Arduino Rechargeable Battery Options: How to Power an Arduino

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With your latest project up and running on an Arduino, you may be looking for a way to customize or improve your build. One exciting possibility is to make your project portable. Instead of USB power, you’ll need to source the right battery. Unfortunately, this can be a frustrating task. Finding the right 5V rechargeable battery that plugs in and works with Arduino boards can be harder than you’d imagine. Fortunately, we’re here to walk you through several portable power options, ranging from all-in-one units like the Adafruit Powerboost to individual boards that you can link together as needed.

How to Power an Arduino with a Battery

The popular Arduino boards (and other official and derivative options) feature power connections, but they don’t come equipped with another method for receiving power from 3.7V LiPo batteries. The good news is that most of the new MKR series of boards do include this functionality, including the:

- MKR Zero

-MKR WIFI 1010


Arduino specs call for a minimum battery capacity of 700 mAh, but there’s one exception. In limited testing, a 105mAh cell could power the MKR ZERO. You’ll need to research the requirements for your application to be sure this pairing would be successful.

Another option comes in the form of the Feather board series from Adafruit. These boards have built-in support for LiPo batteries through the same type of JST connector as the MKR series. Like the MKR boards, Feather boards can accommodate charging through built-in micro-USB ports.

Importantly, the JST connector we mentioned here is a JST PH 2.0 2-pin connector. Adafruit stocks batteries paired with the proper leads and connectors (as well as leads and connectors by themselves) for their boards, which also conveniently match up with Arduino MKR series devices.

There are a variety of other ready-made options on the market as well as kits for assembling your own. Whichever configuration you choose, be sure you’re getting exactly the right connector for your application and devices. Specifically, be sure which the red-white/positive-negative wire orientation you require, as color coding can be inconsistent across products. Many types of similar connectors won’t work interchangeably, so pay careful attention to the connector spacing as well as shape. For example, the spacing for Adafruit and MKR boards is 2.0mm from center to center of each connector.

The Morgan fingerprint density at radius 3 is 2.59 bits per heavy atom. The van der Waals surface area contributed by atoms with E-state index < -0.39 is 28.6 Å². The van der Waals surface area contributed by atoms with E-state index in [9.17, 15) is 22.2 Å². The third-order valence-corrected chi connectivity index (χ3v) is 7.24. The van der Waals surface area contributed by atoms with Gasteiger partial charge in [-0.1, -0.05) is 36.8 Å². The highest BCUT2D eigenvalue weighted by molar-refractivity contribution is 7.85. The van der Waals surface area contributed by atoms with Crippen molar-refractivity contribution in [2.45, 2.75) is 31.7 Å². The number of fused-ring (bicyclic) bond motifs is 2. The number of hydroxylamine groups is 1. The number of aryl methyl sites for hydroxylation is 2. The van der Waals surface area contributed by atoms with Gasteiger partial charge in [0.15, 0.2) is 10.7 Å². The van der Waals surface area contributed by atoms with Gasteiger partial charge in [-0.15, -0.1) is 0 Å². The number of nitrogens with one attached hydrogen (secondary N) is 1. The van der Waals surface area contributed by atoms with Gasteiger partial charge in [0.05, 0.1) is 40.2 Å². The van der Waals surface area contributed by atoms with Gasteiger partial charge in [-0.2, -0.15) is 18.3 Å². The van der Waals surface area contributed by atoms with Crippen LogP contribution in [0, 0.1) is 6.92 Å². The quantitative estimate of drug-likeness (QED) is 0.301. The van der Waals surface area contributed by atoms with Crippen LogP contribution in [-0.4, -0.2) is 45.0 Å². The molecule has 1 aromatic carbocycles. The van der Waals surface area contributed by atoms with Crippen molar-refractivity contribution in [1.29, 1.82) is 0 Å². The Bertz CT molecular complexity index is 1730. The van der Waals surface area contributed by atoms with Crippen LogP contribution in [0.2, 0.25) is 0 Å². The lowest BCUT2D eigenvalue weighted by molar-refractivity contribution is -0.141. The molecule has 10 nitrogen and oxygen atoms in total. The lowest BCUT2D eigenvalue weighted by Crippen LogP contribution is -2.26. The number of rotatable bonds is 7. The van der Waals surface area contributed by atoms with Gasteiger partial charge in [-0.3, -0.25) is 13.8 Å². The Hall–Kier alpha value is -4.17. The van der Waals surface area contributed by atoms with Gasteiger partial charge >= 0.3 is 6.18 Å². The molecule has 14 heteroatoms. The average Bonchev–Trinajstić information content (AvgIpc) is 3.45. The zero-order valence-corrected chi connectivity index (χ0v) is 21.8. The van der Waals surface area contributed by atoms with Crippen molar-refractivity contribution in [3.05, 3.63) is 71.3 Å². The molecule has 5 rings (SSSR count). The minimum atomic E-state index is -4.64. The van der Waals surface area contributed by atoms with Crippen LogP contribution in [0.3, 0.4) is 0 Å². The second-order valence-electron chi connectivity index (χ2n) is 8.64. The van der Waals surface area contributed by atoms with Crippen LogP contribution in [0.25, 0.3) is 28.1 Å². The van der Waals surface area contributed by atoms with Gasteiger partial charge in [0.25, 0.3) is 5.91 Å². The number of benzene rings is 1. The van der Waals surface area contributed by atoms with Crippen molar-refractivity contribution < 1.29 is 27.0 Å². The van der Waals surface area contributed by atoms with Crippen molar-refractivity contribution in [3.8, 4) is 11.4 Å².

Arduino Power Supply

If you need a power source to integrate into an existing project or board, Adafruit’s PowerBoost 500C and 1000C are excellent options. Here are a few features of the Adafruit PowerBoost 500C and 1000C:

- Charger circuit and boost converter. Both feature a built-in LiPo battery charger circuit, along with a boost converter that outputs 5.2 volts instead of the USB standard 5.0 volts. These components give your projects a bit of extra ‘room’ to accommodate long cables and other accessories.

- Output. The 500C model is meant for 500mA output, while the 1000C is meant for 1000mA.

- Indicators. Both have charge rate resistors for iOS devices, along with low battery indicators.

- Price. One thing to consider is that the cost of each is relatively high, though commensurate with its excellent set of features. Depending on your budget, an all-in-one solution may be a better option.

Another contender you shouldn’t rule out is the so-called “lipstick charger.” These chargers integrate a Lithium Ion 18650 cell with a charger and boost converter. This setup allows it to safely charge your device via a micro-USB connection, then output a nice USB-friendly 5VDC. You can integrate this into your Arduino project using the standard USB connector that comes along with the cylindrical package.

Combine Power Boards for Unique Solution

If the previous options don’t fit your needs or if you want to save a bit of money, you can put together a combination charging and power solution with a charger board, and, if needed, a boost converter. The boards in the image above are based on the TP4056 battery charger chip, which takes in input between .3V and 8VDC, and charges the battery to 4.2V, avoiding damage to these nominally 3.7V cells.

The boards feature micro-USB connectors that allow you to plug in straight from a USB source as well as solder pads for IN+ and IN- if you prefer to make your own connections. On the other end of the board, TE106 models feature + and – outputs for your battery that are shared with the output to whatever you’re powering. Newer TE420 boards feature both B+ and B- pads that go to your battery, as well as OUT+ and OUT- pads meant to connect to whatever you’re charging. This setup allows the board some protection against over-discharge as well as the ability to regulate the charging, making it an excellent all-inclusive solution if a ~3.7V power supply is enough for your application.

If your application calls for 5V, you’ll need to add a separate component called a boost converter. You can find these in a ready-made 5V format, often with a ready-made USB-A connector. Variable boost converters are also available, which allow you to adjust the output voltage well over 5V.

Full Customization: PCB Design

Powering your Arduino project isn’t always as easy or straightforward as simply plugging something in, but you have many solid options at a variety of price points and levels of customization. If you want to take things to a higher level, consider integrating a boost converter or a battery charger into your own custom board to save space and money.


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